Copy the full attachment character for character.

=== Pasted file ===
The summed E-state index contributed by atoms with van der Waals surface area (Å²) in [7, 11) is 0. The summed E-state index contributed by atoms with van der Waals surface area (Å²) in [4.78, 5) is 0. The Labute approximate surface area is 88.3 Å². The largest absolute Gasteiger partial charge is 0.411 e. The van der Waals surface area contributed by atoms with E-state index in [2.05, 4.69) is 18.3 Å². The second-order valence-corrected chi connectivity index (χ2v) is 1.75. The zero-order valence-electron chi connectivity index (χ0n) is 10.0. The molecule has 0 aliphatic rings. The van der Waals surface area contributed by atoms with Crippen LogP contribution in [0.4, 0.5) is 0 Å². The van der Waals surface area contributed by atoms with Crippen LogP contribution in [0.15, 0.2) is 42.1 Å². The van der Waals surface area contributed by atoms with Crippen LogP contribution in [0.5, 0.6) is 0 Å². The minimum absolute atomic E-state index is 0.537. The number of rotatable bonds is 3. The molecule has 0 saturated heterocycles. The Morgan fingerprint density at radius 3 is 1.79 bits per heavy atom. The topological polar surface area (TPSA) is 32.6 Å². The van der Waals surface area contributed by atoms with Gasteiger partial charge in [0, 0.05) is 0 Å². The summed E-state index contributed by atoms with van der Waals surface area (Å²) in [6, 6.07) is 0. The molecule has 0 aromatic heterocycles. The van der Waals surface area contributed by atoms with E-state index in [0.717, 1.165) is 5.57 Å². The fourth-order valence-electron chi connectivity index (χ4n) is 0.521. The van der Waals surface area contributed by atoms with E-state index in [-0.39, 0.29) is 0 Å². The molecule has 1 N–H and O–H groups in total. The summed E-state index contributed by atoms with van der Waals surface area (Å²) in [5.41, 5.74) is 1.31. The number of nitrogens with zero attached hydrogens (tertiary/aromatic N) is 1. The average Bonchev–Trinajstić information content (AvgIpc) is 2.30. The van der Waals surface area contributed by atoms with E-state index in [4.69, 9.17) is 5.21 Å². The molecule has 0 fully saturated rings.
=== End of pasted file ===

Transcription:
The summed E-state index contributed by atoms with van der Waals surface area (Å²) in [7, 11) is 0. The summed E-state index contributed by atoms with van der Waals surface area (Å²) in [4.78, 5) is 0. The Labute approximate surface area is 88.3 Å². The largest absolute Gasteiger partial charge is 0.411 e. The van der Waals surface area contributed by atoms with E-state index in [2.05, 4.69) is 18.3 Å². The second-order valence-corrected chi connectivity index (χ2v) is 1.75. The zero-order valence-electron chi connectivity index (χ0n) is 10.0. The molecule has 0 aliphatic rings. The van der Waals surface area contributed by atoms with Crippen LogP contribution in [0.4, 0.5) is 0 Å². The van der Waals surface area contributed by atoms with Crippen LogP contribution in [0.15, 0.2) is 42.1 Å². The van der Waals surface area contributed by atoms with Crippen LogP contribution in [0.5, 0.6) is 0 Å². The minimum absolute atomic E-state index is 0.537. The number of rotatable bonds is 3. The molecule has 0 saturated heterocycles. The Morgan fingerprint density at radius 3 is 1.79 bits per heavy atom. The topological polar surface area (TPSA) is 32.6 Å². The van der Waals surface area contributed by atoms with Gasteiger partial charge in [0, 0.05) is 0 Å². The summed E-state index contributed by atoms with van der Waals surface area (Å²) in [6, 6.07) is 0. The molecule has 0 aromatic heterocycles. The van der Waals surface area contributed by atoms with E-state index in [0.717, 1.165) is 5.57 Å². The fourth-order valence-electron chi connectivity index (χ4n) is 0.521. The van der Waals surface area contributed by atoms with E-state index in [-0.39, 0.29) is 0 Å². The molecule has 1 N–H and O–H groups in total. The summed E-state index contributed by atoms with van der Waals surface area (Å²) in [5.41, 5.74) is 1.31. The number of nitrogens with zero attached hydrogens (tertiary/aromatic N) is 1. The average Bonchev–Trinajstić information content (AvgIpc) is 2.30. The van der Waals surface area contributed by atoms with E-state index in [4.69, 9.17) is 5.21 Å². The molecule has 0 fully saturated rings.